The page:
Today we received another employment report showing that the labor market remains hot. Unemployment fell to 3.4%, a 54-year low. Employment growth was 253,000, well above trend and well above pre-report estimates.
However, by far the most important data point is the growth rate of average hourly earnings. Nominal wages rose at an annual rate of 6% in April, well above expectations. (The 12-month growth rate fell from 4.3% to 4.4%.) For a Fed trying to slow aggregate demand growth, that’s bad news. For monetary policy purposes, wage inflation is the only rate of inflation that matters.
Why does the economy remain so hot, despite more than a year of “money shortage”? Is it long and variable shifts? No. A really tight monetary policy reduces GDPN growth almost immediately. The real problem is a misidentification of the monetary policy stance.
I’ve discussed this issue many times, but people don’t seem to pay attention to it. So maybe a photo would help. In the two charts below, I give typical examples of a tight money policy and an easy money policy. Note that what really matters is the spread between the policy rate (federal funds rate) and the natural rate of interest.
It is not always true that a period of monetary shortage is associated with a drop in interest rates, but it is generally the case. Does that mean the new anglers are right – that lower interest rates represent tight monetary policy? No. For a given natural interest rate, the reduction in the key rate makes monetary policy more expansionary. This fact is evident from the way asset markets react to monetary policy surprises. But when the natural rate falls (often due to past tight monetary policy), the policy rate generally falls more slowly. To use Wall Street jargon, the Fed is “lagging the curve”.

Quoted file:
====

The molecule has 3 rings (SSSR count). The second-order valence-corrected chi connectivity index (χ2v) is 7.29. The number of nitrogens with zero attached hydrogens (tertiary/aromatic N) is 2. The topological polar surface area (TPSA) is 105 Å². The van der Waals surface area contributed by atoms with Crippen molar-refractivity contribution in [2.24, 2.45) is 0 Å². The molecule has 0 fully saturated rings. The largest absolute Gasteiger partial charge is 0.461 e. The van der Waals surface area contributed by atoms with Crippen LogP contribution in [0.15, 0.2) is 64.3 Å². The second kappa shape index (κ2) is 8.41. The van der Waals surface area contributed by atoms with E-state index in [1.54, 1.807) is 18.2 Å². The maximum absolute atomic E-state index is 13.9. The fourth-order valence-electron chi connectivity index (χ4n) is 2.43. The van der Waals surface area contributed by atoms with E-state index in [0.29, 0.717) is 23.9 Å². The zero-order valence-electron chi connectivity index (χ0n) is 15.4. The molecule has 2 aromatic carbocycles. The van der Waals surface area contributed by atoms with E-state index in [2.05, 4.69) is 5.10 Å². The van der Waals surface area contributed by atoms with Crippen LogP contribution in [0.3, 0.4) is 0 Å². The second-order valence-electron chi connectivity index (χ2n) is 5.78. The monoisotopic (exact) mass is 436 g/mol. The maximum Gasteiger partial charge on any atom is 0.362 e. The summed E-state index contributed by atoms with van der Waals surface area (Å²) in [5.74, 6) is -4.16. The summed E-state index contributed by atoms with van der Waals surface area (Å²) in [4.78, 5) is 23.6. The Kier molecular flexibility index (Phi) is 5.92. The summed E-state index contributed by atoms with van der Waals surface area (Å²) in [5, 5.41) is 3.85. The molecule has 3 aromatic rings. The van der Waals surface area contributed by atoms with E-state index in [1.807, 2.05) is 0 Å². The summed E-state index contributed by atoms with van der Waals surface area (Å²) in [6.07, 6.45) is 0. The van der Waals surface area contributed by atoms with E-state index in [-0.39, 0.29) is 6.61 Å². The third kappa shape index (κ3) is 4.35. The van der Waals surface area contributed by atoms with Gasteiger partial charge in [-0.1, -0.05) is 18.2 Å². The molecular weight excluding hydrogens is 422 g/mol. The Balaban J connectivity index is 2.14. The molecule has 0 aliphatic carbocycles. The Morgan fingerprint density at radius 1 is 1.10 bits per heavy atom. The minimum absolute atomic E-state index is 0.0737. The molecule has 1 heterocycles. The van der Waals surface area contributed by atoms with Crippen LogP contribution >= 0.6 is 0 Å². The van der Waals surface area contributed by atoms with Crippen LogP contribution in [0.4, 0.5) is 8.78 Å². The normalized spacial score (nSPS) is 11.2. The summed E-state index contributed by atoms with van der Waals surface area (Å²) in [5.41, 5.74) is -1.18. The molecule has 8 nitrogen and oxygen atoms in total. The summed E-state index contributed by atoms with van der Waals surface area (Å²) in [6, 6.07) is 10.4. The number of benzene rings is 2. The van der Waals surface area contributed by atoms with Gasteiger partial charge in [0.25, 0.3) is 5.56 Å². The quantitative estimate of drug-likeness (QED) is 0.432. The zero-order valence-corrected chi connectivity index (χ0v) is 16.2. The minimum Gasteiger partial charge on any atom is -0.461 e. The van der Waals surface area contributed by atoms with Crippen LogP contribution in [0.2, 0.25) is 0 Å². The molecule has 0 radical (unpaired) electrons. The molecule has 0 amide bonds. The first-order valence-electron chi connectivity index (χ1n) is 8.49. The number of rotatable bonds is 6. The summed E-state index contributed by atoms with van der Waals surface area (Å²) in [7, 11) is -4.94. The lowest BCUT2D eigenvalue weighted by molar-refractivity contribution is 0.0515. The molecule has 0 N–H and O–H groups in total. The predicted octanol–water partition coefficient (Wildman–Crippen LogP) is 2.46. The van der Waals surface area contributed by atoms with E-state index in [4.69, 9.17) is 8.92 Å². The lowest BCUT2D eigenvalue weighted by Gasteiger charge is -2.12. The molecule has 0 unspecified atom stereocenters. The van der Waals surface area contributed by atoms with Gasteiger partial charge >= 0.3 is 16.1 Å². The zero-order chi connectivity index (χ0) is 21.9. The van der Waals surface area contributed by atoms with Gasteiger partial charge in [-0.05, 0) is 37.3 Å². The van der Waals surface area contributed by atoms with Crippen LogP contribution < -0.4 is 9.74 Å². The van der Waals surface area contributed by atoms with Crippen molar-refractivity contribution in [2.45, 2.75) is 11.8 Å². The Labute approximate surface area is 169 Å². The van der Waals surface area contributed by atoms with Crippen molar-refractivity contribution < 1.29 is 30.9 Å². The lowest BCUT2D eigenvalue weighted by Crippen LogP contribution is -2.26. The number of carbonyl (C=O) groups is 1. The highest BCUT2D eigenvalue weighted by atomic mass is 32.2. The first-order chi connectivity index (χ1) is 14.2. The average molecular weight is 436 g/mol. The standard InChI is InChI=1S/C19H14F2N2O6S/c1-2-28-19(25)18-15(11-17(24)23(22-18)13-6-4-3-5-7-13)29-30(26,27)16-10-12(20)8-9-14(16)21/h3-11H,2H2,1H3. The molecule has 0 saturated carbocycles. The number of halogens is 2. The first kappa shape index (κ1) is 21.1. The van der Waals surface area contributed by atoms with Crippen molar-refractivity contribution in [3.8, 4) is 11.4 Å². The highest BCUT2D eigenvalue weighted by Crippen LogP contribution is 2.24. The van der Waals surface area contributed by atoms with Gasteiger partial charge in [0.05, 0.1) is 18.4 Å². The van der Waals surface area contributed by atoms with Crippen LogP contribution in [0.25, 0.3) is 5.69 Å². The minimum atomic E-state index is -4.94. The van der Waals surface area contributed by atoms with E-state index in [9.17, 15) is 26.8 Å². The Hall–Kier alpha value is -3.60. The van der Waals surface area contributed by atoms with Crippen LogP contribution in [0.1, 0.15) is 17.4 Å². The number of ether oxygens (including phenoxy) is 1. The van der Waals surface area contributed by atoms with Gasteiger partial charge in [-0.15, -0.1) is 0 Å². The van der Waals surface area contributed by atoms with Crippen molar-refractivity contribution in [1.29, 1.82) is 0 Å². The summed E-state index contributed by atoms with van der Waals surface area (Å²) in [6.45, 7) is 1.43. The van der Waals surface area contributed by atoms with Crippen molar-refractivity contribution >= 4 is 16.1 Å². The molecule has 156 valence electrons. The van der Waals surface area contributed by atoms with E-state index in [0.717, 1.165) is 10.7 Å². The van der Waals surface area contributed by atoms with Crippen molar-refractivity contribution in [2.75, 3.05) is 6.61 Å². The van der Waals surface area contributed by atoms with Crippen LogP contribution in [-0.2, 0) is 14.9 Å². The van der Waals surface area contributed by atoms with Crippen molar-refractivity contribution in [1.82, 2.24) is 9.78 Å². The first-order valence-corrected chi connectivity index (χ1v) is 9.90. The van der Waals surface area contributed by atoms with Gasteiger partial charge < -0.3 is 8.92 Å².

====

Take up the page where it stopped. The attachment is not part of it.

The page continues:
The opposite happened in 2021-22, when the Fed raised rates more slowly than the increase in the natural interest rate. In this case, it wasn’t so much the pace of rate hikes, which was quite robust, it was that they waited too long to raise rates, when the natural interest rate had already risen sharply.
PS The natural rate cannot be measured directly; we infer its position by looking at the growth of the NGDP. That’s why I ignore interest rates and focus on the NGDP.